Useful reading 

Paul Hohnen offers a few thoughts on John Morrison's new book below.

Yes I have plugged the book on the blog before, but it's an excellent addition to anyone's library, so I don't mind doing it again.

Looking for a good ‘bluffer’s guide’ to human rights written by a recognized expert?  This book is not it.

It contains few or none of the slick consultant Venn diagrams, tables and check-lists one often finds in the ‘how to’ business management literature.

Nor is it a book written for an academic audience, rich in theory and new perspectives, and festooned with footnotes.  Bluffers and academics alike, however, will find much to learn.

Anyone who has had the privilege of hearing John Morrison speak, or read his other writings, will know broadly what to expect.

This book is a deeply thoughtful and informative analysis of evolving social, business and regulatory expectations and trends, drawing on the author’s score of years experience at the front line of the business and human rights movement.

The ‘Social License’ is primarily addressed to a policy and practitioner audience in the business, governmental and civil society (including academic) sectors interested in gaining a deeper insight into one of the great challenges of our time: how best to understand and respond to the growing - and even existential  - challenges posed by our current development model.

Drawing on a broad range of well-documented human rights cases, including from the extractives and electronics sectors, John describes and methodically unpacks the concept of the corporate ‘license to operate’.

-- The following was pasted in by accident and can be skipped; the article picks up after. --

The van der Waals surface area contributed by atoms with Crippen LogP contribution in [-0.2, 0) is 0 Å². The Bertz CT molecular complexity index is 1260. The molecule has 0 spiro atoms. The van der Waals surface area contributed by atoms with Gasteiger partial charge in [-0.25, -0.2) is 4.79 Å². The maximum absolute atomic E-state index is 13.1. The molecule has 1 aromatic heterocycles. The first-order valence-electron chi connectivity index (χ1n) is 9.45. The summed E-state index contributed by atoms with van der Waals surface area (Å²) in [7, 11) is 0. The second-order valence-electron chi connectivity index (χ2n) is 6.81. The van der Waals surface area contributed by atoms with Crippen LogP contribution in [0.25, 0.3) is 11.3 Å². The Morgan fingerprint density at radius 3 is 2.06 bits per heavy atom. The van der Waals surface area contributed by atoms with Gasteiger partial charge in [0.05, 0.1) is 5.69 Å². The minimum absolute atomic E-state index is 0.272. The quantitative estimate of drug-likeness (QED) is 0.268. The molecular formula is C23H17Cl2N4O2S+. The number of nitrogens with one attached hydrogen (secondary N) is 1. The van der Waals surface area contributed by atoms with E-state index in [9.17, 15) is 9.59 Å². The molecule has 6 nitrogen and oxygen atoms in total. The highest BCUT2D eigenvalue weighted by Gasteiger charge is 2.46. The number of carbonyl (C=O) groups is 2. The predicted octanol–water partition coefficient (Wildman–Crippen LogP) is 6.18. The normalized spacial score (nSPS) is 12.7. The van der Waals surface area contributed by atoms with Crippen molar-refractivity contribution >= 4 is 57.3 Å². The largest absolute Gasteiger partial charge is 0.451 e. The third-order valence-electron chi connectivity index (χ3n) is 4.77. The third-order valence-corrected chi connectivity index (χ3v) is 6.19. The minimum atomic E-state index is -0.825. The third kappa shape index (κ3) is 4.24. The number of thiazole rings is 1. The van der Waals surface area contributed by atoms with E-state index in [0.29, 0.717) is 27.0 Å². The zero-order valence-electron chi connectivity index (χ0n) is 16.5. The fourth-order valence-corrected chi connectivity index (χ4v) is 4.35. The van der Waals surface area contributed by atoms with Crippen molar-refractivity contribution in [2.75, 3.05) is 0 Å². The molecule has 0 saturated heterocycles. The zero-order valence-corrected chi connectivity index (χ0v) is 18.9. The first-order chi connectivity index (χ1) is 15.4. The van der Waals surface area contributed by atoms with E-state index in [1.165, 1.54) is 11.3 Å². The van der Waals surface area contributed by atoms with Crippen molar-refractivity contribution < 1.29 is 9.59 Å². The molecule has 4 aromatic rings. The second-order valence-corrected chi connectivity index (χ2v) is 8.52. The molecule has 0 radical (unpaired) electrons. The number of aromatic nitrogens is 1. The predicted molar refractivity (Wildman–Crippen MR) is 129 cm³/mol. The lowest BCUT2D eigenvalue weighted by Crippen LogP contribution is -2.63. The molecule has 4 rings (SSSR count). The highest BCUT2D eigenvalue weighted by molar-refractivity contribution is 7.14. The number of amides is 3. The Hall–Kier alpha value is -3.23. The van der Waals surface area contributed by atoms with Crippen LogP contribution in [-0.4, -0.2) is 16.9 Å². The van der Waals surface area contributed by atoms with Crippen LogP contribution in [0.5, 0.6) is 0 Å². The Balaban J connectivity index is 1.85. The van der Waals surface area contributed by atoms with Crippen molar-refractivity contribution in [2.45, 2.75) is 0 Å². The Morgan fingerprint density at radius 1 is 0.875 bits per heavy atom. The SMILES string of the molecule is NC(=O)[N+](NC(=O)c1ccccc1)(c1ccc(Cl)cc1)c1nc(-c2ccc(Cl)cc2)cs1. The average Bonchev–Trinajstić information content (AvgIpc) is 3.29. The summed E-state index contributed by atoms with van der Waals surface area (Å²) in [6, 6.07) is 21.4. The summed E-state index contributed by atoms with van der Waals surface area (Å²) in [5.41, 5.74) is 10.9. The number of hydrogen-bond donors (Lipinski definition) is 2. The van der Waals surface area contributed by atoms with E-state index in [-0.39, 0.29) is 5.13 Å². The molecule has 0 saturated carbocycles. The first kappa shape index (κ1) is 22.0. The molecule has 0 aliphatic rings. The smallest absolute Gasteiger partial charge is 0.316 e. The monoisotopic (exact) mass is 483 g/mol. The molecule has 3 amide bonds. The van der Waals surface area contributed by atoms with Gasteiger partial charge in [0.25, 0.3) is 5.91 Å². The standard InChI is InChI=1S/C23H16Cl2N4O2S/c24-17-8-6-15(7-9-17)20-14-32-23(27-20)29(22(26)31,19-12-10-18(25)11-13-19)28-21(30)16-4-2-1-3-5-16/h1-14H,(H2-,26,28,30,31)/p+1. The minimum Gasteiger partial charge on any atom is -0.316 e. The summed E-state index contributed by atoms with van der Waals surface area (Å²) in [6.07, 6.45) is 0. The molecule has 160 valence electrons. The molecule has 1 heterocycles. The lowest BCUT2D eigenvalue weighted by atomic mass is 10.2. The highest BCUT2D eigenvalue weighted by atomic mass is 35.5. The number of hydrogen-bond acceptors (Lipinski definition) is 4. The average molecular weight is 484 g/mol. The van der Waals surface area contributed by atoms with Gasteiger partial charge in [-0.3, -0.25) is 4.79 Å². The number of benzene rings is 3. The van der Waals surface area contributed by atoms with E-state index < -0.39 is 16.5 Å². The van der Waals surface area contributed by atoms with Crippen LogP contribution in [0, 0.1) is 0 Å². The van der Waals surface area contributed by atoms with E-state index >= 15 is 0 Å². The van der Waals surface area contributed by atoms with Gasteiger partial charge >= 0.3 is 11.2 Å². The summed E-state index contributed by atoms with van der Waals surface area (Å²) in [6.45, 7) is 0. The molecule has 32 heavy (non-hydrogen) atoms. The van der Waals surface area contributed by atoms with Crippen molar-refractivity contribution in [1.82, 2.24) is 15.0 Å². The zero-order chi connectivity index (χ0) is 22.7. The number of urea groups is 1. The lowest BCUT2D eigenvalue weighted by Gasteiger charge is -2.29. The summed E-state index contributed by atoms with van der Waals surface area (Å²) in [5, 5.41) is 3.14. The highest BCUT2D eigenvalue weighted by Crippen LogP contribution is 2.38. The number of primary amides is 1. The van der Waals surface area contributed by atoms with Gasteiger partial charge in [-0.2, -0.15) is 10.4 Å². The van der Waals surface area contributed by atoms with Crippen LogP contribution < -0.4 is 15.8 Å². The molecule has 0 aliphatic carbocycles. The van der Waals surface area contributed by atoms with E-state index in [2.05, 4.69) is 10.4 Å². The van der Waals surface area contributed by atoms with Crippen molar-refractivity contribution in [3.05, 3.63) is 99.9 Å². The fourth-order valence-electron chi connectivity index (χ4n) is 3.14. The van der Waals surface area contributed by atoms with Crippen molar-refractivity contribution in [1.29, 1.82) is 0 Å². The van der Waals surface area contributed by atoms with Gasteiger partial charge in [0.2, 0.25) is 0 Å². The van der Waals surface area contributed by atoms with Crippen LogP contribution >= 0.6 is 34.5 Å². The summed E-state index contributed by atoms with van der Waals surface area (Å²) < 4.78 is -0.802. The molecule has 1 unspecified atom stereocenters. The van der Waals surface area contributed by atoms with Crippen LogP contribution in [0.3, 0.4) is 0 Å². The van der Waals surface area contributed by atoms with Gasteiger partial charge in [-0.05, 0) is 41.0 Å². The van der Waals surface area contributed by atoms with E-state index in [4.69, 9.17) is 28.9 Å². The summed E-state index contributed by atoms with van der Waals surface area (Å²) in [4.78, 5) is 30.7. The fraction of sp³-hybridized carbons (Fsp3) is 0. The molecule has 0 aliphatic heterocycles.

Noting that societal consent – at a regulatory, political and social level – is needed for most development projects to be successful in the long term, John defines the social licence as ‘the sum of expectations between an organisation and relevant social groups in relation to a specific activity or set of activities.’

Readers hoping to find a comprehensive ‘plug and play’ humans rights framework will be disappointed.

As John points out, while instruments such as the UN Guiding Principles on Business and Human Rights (a.k.a. the ‘Ruggie Principles’) and the OECD MNE Guidelines are valuable and instructive, the realities on the ground are more complex and ever shifting. Like everything else in the sustainability field, a one-time ‘tick-box’ or compliance approach only takes you so far.

The real lesson is that corporate and other actors derive most value from listening carefully to the views of all stakeholders and, using relevant laws and standards, craft a balanced decision.  Thereafter, they need to monitor the situation closely and fine-tune as needed.

As practitioners know, this is a time and resource consuming – and frequently frustrating - task.  As John notes, there are always stakeholders who will disagree, even after being consulted extensively.  There are no easy answers.